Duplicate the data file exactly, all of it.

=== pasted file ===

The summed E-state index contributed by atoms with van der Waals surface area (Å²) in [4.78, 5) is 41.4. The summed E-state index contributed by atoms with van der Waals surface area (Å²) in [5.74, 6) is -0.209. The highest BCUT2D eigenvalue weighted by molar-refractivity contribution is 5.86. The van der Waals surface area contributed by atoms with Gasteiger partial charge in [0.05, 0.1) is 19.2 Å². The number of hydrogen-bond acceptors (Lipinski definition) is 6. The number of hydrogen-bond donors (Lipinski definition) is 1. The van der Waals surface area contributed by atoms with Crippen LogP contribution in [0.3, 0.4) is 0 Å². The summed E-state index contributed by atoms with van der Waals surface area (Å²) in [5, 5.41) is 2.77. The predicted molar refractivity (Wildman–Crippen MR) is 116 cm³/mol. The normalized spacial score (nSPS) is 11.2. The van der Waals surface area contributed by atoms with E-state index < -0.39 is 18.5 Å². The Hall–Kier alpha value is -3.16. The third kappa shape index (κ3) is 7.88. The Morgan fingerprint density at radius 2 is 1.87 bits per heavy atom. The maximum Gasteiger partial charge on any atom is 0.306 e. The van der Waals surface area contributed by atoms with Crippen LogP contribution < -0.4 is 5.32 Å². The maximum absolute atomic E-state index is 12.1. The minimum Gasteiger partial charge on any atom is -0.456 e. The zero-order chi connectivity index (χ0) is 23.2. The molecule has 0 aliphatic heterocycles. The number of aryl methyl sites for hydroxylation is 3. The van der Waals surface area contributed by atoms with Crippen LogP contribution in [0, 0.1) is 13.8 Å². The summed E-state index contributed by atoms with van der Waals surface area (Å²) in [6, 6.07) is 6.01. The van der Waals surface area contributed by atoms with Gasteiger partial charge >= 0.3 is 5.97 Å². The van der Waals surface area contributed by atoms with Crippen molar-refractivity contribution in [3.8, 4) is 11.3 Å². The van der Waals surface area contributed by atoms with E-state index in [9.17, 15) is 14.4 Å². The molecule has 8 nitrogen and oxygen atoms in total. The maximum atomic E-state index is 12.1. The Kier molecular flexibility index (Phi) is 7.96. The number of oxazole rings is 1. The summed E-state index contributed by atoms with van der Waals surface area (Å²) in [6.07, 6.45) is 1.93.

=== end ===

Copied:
The summed E-state index contributed by atoms with van der Waals surface area (Å²) in [4.78, 5) is 41.4. The summed E-state index contributed by atoms with van der Waals surface area (Å²) in [5.74, 6) is -0.209. The highest BCUT2D eigenvalue weighted by molar-refractivity contribution is 5.86. The van der Waals surface area contributed by atoms with Gasteiger partial charge in [0.05, 0.1) is 19.2 Å². The number of hydrogen-bond acceptors (Lipinski definition) is 6. The number of hydrogen-bond donors (Lipinski definition) is 1. The van der Waals surface area contributed by atoms with Crippen LogP contribution in [0.3, 0.4) is 0 Å². The summed E-state index contributed by atoms with van der Waals surface area (Å²) in [5, 5.41) is 2.77. The predicted molar refractivity (Wildman–Crippen MR) is 116 cm³/mol. The normalized spacial score (nSPS) is 11.2. The van der Waals surface area contributed by atoms with E-state index < -0.39 is 18.5 Å². The Hall–Kier alpha value is -3.16. The third kappa shape index (κ3) is 7.88. The Morgan fingerprint density at radius 2 is 1.87 bits per heavy atom. The maximum Gasteiger partial charge on any atom is 0.306 e. The van der Waals surface area contributed by atoms with Crippen LogP contribution < -0.4 is 5.32 Å². The maximum absolute atomic E-state index is 12.1. The minimum Gasteiger partial charge on any atom is -0.456 e. The zero-order chi connectivity index (χ0) is 23.2. The molecule has 0 aliphatic heterocycles. The number of aryl methyl sites for hydroxylation is 3. The van der Waals surface area contributed by atoms with Crippen LogP contribution in [0, 0.1) is 13.8 Å². The summed E-state index contributed by atoms with van der Waals surface area (Å²) in [6, 6.07) is 6.01. The van der Waals surface area contributed by atoms with Gasteiger partial charge >= 0.3 is 5.97 Å². The van der Waals surface area contributed by atoms with Crippen molar-refractivity contribution in [3.8, 4) is 11.3 Å². The van der Waals surface area contributed by atoms with E-state index in [9.17, 15) is 14.4 Å². The molecule has 8 nitrogen and oxygen atoms in total. The maximum atomic E-state index is 12.1. The Kier molecular flexibility index (Phi) is 7.96. The number of oxazole rings is 1. The summed E-state index contributed by atoms with van der Waals surface area (Å²) in [6.07, 6.45) is 1.93.